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Sharpener and Accessory Maintenance

TOPIC: Chosera stone maintenance

Re: Chosera stone maintenance 1 year 3 months ago #11724

  • PhilipPasteur
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I am pretty sure that I remember that there is also a thread out there where Clay mentions... in a conversation about WEPS ceramic stones and their grit equivalents, that the Ceramic stone producers actually rate their products by surface roughness rather than grit equivalence...
No time to dig it up right now perhaps in the AM..
Phil

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Re: Chosera stone maintenance 1 year 3 months ago #11726

  • KenSchwartz
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So does this imply that the surface roughness remains constant and that there is no wear, or does it imply that as the surface wears the grit changes? There seems to be something missing with this picture. It seems that one of these two postulates should be true.

And just what is this transfer function or relationship between this 'engraved' scratch pattern and the fineness of the finish? Is there an upper and lower limit to how this scratch pattern can control the fineness of finish? And does this react similarly for various steels?

And could I texturize this surface with 0.1 micron diamond film and get a tenth micron honing surface from the ceramic?

So far I remain skeptical.

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Last Edit: 1 year 3 months ago by KenSchwartz.
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Re: Chosera stone maintenance 1 year 3 months ago #11729

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I had some similar thoughts when I read what both Sal and (I think) Clay said. How could the abrasive effect remain constant with wear. Is it possible to make the ceramis so that as new surfaces are exposed they maintain tha same roughness... especially when Sal mentioned using diamond abrasives for testuring what I can only believ ti the very surface of the stone.

OTH, Spyderco started out make sharpeners. They have been doing it for a very long time. It is hard to imagine that Sal is not very knowledgeable on the subject.

There must be something we haven't come to understand in this thing...

However, the original question that Mark asked was relative to him buying an Atoma plate that was finer then his 140 for texturing his 5K plus grit waterstones. From what you, Ken, and Tom have expressed texture does make a difference at the edge. Both have said that there can be a difference in finish due to stone texturing. This ties in well with what I have written and what I have observed.

I think we could say that Mark would be making a good move by getting a 400 or maybe 600 Atoma for an intermediate stage before using the stones themselves for the final texturing. It is really quite similar to sharpening, the smaller the scratches left at the previous grit, the faster one can remove them at the next level.
KenSchwartz wrote:
So does this imply that the surface roughness remains constant and that there is no wear, or does it imply that as the surface wears the grit changes? There seems to be something missing with this picture. It seems that one of these two postulates should be true.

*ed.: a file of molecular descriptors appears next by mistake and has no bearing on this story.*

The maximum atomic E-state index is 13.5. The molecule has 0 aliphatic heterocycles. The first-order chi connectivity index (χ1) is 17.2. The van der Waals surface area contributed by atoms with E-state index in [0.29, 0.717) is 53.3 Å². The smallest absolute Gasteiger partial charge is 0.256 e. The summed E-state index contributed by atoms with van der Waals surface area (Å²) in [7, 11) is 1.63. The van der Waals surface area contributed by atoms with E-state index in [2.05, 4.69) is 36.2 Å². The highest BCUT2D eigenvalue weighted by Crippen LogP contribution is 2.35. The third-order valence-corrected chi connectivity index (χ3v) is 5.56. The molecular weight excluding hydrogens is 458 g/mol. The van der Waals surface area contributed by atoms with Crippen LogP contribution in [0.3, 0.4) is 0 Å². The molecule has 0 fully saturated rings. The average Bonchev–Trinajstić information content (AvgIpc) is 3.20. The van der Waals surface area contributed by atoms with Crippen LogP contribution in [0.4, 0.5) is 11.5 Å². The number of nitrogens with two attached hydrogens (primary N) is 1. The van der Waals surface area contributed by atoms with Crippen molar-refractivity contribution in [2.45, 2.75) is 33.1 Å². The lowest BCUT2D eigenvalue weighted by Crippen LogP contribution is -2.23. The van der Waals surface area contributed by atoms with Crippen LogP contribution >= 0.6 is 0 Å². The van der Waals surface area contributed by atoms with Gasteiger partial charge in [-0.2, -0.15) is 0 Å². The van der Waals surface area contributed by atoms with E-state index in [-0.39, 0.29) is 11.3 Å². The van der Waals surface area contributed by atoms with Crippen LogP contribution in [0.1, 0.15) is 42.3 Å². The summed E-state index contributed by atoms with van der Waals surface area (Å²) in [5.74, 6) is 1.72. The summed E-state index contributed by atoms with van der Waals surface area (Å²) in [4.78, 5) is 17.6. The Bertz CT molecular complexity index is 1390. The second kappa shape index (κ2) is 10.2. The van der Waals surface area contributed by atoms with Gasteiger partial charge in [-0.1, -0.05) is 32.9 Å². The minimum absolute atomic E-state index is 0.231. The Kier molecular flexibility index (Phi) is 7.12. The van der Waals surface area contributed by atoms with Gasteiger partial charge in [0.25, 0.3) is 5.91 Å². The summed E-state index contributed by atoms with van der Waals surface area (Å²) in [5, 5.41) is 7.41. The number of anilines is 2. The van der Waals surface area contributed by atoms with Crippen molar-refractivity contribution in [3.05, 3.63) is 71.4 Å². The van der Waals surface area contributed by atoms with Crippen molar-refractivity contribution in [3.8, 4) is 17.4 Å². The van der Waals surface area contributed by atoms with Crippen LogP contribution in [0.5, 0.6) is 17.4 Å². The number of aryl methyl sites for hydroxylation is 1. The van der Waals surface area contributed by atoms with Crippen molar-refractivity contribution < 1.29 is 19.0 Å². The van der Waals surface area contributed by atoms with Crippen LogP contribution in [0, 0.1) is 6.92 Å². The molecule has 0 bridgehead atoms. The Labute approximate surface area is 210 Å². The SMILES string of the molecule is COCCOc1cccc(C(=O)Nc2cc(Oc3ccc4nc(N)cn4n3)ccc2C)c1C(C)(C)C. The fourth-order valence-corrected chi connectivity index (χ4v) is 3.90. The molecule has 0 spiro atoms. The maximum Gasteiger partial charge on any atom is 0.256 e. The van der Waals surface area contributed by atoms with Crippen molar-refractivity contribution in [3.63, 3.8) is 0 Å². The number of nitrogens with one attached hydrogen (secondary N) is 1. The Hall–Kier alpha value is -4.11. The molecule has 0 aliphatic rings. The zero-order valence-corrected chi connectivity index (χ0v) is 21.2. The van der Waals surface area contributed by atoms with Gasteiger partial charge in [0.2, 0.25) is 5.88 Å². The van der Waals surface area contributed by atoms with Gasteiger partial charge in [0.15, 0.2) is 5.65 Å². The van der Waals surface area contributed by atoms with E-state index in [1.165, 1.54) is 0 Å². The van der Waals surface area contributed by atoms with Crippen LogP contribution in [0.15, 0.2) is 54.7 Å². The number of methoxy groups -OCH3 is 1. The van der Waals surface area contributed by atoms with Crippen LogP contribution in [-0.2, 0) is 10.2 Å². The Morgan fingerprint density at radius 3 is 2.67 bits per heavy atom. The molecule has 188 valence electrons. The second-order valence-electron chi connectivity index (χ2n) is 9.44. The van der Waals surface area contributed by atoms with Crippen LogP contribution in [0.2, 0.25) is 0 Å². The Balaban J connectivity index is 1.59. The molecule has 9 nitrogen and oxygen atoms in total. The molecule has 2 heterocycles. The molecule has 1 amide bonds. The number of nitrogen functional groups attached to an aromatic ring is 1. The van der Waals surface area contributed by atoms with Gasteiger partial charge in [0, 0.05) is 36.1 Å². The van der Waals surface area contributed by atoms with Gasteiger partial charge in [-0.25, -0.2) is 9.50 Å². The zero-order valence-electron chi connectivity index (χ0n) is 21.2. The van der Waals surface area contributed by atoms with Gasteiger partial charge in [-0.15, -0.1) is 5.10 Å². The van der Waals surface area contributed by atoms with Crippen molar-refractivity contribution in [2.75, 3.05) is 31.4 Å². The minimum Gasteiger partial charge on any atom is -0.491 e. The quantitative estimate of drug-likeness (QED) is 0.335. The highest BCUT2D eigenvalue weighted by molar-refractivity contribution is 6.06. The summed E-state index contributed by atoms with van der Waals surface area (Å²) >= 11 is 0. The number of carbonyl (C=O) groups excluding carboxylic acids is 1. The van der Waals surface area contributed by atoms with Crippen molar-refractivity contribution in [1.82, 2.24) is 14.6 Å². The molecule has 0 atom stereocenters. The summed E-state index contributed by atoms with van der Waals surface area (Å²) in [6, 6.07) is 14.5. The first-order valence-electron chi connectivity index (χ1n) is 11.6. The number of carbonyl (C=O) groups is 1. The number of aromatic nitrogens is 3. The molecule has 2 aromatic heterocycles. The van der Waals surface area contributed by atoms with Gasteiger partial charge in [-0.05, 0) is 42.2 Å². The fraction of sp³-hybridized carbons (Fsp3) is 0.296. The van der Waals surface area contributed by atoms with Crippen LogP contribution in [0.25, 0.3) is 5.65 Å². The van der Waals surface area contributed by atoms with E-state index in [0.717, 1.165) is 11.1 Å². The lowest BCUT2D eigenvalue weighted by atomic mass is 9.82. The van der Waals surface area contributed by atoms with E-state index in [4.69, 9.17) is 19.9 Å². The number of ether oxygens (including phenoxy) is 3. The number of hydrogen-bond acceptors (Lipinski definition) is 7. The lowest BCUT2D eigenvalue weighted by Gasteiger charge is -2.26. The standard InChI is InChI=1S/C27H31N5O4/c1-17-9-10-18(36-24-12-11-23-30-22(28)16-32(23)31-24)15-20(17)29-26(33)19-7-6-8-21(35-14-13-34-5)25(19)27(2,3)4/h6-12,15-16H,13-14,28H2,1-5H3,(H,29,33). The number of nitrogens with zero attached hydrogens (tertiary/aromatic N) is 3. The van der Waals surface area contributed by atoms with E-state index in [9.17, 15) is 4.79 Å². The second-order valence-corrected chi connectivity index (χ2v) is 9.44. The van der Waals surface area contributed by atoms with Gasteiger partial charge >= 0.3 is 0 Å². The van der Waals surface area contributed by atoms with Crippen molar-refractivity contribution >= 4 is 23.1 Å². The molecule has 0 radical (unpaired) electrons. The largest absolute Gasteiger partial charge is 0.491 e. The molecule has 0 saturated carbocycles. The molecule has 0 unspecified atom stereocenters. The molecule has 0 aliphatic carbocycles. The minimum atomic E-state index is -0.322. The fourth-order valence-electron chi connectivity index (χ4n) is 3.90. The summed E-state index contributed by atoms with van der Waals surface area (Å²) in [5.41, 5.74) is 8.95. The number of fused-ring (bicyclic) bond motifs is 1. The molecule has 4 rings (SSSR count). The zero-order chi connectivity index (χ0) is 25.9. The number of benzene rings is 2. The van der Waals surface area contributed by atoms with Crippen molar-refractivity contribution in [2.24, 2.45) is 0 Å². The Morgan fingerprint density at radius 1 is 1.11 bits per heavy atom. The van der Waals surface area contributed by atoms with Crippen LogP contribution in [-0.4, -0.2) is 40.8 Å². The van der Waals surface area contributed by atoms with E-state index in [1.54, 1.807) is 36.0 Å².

And just what is this transfer function or relationship between this 'engraved' scratch pattern and the fineness of the finish? Is there an upper and lower limit to how this scratch pattern can control the fineness of finish? And does this react similarly for various steels?

And could I texturize this surface with 0.1 micron diamond film and get a tenth micron honing surface from the ceramic?

So far I remain skeptical.

---
Ken
Phil

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Re: Chosera stone maintenance 1 year 3 months ago #11731

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PhilipPasteur wrote:
I am pretty sure that I remember that there is also a thread out there where Clay mentions... in a conversation about WEPS ceramic stones and their grit equivalents, that the Ceramic stone producers actually rate their products by surface roughness rather than grit equivalence...
No time to dig it up right now perhaps in the AM..

Well here it is, though not exactly as I remembered it.. for whatever it brings to the party...

How the micro-fine ceramics fit into the mix is creating a lot of questions, with me as well. The stone manufacturer uses a different grit rating than what we're used to (the many we're used to) call RA, or roughness average. They sent me the specs for the grit early on as 1.4um and .6, but I have doubts that we can really rate it that fine. My new 2000x microscope came this week and my plan is to measure the scratch size that the stones leave and rate them accordingly.

wickededgeusa.com/index.php?option=com_k...rt=10&Itemid=63#3623

#3623

Though this is only talking about the Microfine Ceramics...which I believe are from Coorstec...
Same manufacturer that makes the Spyderco ceramics.

I am curious to know how the other "many that we're used to" rate their ceramic abrasives.

Clay?
Phil

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Re: Chosera stone maintenance 1 year 3 months ago #11732

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KenSchwartz wrote:
And could I texturize this surface with 0.1 micron diamond film and get a tenth micron honing surface from the ceramic?

So far I remain skeptical.

---
Ken